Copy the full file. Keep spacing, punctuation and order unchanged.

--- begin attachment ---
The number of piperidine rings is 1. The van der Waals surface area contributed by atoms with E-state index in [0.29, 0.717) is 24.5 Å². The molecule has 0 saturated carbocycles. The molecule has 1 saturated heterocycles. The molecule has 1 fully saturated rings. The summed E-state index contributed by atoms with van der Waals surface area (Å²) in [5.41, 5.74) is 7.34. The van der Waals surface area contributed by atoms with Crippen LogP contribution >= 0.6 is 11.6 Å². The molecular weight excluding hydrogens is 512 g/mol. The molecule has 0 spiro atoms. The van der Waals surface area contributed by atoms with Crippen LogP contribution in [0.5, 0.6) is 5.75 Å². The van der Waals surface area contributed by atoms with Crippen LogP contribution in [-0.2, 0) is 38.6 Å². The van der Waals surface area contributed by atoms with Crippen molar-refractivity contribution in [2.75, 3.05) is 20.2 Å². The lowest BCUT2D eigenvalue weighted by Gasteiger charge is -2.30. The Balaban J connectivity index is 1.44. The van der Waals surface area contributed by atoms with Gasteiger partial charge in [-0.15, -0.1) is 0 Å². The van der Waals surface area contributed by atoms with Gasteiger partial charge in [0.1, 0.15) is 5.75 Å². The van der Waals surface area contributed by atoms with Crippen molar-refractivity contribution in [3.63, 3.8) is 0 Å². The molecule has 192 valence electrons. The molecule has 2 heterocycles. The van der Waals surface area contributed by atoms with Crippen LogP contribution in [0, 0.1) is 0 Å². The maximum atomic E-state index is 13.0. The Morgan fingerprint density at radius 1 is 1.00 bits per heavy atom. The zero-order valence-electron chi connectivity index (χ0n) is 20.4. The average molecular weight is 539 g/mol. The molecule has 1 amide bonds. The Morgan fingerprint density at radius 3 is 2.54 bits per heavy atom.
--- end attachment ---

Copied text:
The number of piperidine rings is 1. The van der Waals surface area contributed by atoms with E-state index in [0.29, 0.717) is 24.5 Å². The molecule has 0 saturated carbocycles. The molecule has 1 saturated heterocycles. The molecule has 1 fully saturated rings. The summed E-state index contributed by atoms with van der Waals surface area (Å²) in [5.41, 5.74) is 7.34. The van der Waals surface area contributed by atoms with Crippen LogP contribution >= 0.6 is 11.6 Å². The molecular weight excluding hydrogens is 512 g/mol. The molecule has 0 spiro atoms. The van der Waals surface area contributed by atoms with Crippen LogP contribution in [0.5, 0.6) is 5.75 Å². The van der Waals surface area contributed by atoms with Crippen LogP contribution in [-0.2, 0) is 38.6 Å². The van der Waals surface area contributed by atoms with Crippen molar-refractivity contribution in [2.75, 3.05) is 20.2 Å². The lowest BCUT2D eigenvalue weighted by Gasteiger charge is -2.30. The Balaban J connectivity index is 1.44. The van der Waals surface area contributed by atoms with Gasteiger partial charge in [-0.15, -0.1) is 0 Å². The van der Waals surface area contributed by atoms with Gasteiger partial charge in [0.1, 0.15) is 5.75 Å². The van der Waals surface area contributed by atoms with Crippen molar-refractivity contribution in [3.63, 3.8) is 0 Å². The molecule has 192 valence electrons. The molecule has 2 heterocycles. The van der Waals surface area contributed by atoms with Crippen LogP contribution in [0, 0.1) is 0 Å². The maximum atomic E-state index is 13.0. The Morgan fingerprint density at radius 1 is 1.00 bits per heavy atom. The zero-order valence-electron chi connectivity index (χ0n) is 20.4. The average molecular weight is 539 g/mol. The molecule has 1 amide bonds. The Morgan fingerprint density at radius 3 is 2.54 bits per heavy atom.